With no Voice

My step dad is lying in a nursing home.  He has alzheimers which is why he ended up in that place, but the prostate cancer he was diagnosed with a month ago is what will take his life.  I’ve watched him decline from the bright, vibrant doctor he was just 7 years ago, to a man who cannot speak, a man who cannot perform the most basic tasks, and to a man who lives in a place where people look past you.  Nursing homes are prisons.  Make no mistake, it matters little if  your stay is funded through the forced sale of your property, or if it’s a medicaid bed they lay you in; you are insignificant to those who collect a paycheck taking care of you.

Promises flow freely, you are a body in a bed – and nothing more  If you are one of the lucky ones, you still have visitors; so many have no one.  You lay in waiting, in your own filth, until someone notices you or until someone makes them take notice.

My mother has been an advocate not only for her husband but for the other forgotten ones.  She has fought the fight for 6 years and soon it will all come to an end for her, but not for others.  Why is it that we are so outraged when a child is neglected but so unshocked by the mothers, fathers, brothers, sisters who have grown old  and disgarded?  Do we stop mattering when we are old and sick?  Or is it that we expect little and dignity matters less?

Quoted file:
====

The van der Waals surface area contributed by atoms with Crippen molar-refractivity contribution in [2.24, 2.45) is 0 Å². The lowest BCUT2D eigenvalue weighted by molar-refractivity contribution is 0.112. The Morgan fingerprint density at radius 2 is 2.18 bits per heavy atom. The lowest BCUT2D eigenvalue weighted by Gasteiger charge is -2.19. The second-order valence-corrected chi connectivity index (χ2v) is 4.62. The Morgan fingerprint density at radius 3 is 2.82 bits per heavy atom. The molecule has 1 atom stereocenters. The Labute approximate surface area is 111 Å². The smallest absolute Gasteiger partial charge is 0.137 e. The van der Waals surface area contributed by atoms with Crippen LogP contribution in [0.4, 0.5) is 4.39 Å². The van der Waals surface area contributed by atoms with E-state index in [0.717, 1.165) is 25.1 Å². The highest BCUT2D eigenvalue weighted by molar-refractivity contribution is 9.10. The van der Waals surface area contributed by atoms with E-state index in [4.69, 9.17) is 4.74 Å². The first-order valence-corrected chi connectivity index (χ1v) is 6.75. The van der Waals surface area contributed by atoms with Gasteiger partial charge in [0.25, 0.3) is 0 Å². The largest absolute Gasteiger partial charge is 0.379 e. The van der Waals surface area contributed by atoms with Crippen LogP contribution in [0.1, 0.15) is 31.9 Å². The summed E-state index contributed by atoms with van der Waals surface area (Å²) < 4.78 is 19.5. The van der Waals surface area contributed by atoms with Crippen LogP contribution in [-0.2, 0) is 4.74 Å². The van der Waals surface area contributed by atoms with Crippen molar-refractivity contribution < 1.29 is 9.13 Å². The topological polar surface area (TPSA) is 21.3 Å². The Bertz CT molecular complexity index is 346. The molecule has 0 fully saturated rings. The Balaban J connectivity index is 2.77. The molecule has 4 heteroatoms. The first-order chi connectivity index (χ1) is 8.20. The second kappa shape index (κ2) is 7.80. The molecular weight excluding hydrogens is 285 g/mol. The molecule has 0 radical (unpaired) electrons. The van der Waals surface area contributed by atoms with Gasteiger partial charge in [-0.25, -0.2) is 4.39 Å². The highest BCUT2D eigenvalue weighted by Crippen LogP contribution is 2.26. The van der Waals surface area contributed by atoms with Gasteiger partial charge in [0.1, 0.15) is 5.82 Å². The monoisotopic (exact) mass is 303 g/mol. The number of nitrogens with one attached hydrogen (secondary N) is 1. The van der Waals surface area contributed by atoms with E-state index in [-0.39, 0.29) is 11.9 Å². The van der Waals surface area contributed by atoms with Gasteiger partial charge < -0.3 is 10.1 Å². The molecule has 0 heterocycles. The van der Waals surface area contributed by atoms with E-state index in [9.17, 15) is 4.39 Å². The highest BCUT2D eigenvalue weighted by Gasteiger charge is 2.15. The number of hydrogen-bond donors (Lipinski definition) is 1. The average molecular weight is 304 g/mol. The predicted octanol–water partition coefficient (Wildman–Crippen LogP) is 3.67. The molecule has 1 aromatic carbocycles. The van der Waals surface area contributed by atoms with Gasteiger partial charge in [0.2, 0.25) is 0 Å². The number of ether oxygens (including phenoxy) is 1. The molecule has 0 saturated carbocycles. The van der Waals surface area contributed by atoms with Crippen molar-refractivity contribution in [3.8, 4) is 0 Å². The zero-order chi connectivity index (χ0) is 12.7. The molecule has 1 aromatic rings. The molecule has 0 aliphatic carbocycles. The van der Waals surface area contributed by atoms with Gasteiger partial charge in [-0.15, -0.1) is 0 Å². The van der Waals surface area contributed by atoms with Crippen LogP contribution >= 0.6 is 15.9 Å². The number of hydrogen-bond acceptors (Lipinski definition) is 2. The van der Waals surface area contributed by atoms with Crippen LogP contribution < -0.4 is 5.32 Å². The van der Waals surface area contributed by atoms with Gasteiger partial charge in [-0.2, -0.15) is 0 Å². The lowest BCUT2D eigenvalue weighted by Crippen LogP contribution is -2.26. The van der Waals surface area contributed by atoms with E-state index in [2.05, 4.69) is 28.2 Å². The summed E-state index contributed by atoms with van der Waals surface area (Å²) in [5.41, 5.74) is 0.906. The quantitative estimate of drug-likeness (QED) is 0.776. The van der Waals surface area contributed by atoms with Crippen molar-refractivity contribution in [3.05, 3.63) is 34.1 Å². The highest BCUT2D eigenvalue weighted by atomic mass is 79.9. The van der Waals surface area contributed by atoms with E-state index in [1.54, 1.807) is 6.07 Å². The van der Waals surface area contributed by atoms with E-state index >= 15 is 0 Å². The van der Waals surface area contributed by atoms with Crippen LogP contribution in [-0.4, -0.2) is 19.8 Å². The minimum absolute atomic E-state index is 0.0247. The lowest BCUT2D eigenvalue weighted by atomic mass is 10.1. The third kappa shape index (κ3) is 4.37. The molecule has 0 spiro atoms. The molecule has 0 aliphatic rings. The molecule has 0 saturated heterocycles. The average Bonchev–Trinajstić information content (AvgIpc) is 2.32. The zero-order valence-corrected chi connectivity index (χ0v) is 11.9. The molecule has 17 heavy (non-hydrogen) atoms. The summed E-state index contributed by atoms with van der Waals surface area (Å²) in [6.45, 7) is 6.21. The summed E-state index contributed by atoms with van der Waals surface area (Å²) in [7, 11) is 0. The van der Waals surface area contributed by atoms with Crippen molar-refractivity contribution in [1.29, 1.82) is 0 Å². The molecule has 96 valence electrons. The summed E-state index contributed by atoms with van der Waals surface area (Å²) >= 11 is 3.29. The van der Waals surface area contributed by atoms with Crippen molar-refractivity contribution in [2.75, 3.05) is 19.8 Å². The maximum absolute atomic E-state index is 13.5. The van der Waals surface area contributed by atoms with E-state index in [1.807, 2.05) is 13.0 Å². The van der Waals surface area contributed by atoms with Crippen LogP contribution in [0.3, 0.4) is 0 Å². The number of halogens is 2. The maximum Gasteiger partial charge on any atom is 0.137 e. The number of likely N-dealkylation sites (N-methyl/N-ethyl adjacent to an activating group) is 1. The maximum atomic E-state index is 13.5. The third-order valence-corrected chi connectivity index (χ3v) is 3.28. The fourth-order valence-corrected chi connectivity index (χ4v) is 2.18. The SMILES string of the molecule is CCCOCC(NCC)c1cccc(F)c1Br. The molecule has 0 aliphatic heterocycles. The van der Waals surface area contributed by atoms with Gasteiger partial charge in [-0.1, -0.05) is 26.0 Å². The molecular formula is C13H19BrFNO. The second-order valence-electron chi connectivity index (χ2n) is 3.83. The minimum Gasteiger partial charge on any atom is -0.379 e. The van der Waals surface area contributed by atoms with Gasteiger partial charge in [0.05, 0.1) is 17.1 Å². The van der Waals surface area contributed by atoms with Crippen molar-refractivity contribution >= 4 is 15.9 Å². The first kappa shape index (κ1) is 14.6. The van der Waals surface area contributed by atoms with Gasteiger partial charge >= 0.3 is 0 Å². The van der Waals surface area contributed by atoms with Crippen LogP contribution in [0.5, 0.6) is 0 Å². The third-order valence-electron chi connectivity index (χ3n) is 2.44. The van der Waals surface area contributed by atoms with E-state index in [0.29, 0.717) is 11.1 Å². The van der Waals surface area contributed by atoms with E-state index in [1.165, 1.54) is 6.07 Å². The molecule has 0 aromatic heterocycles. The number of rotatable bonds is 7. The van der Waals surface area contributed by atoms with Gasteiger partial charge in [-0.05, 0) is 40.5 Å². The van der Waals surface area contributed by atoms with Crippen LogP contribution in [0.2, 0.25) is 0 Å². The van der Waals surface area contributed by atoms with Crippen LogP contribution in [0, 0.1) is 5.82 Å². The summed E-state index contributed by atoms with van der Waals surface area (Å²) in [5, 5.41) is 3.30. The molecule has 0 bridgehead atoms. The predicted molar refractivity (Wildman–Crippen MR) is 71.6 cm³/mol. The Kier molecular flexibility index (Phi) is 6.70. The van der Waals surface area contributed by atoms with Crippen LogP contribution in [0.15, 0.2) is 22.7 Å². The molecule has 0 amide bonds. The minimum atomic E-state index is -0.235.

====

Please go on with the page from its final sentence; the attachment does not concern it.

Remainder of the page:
Death hurts those who must watch helplessy from the sidelines, the dying get to escape.  When you fall to your knees and beg for someone’s life to end because you cannot stand to see them suffer any longer,  you almost feel selfish.    Where does it end?  For Charles, my wonderful step father, it will end with his freedom.  No more shackles, invisible as they might be.  I only hope that when he arrives at his next destination, the memory of the horrid places he spent his last years, fades quickly.


About this entry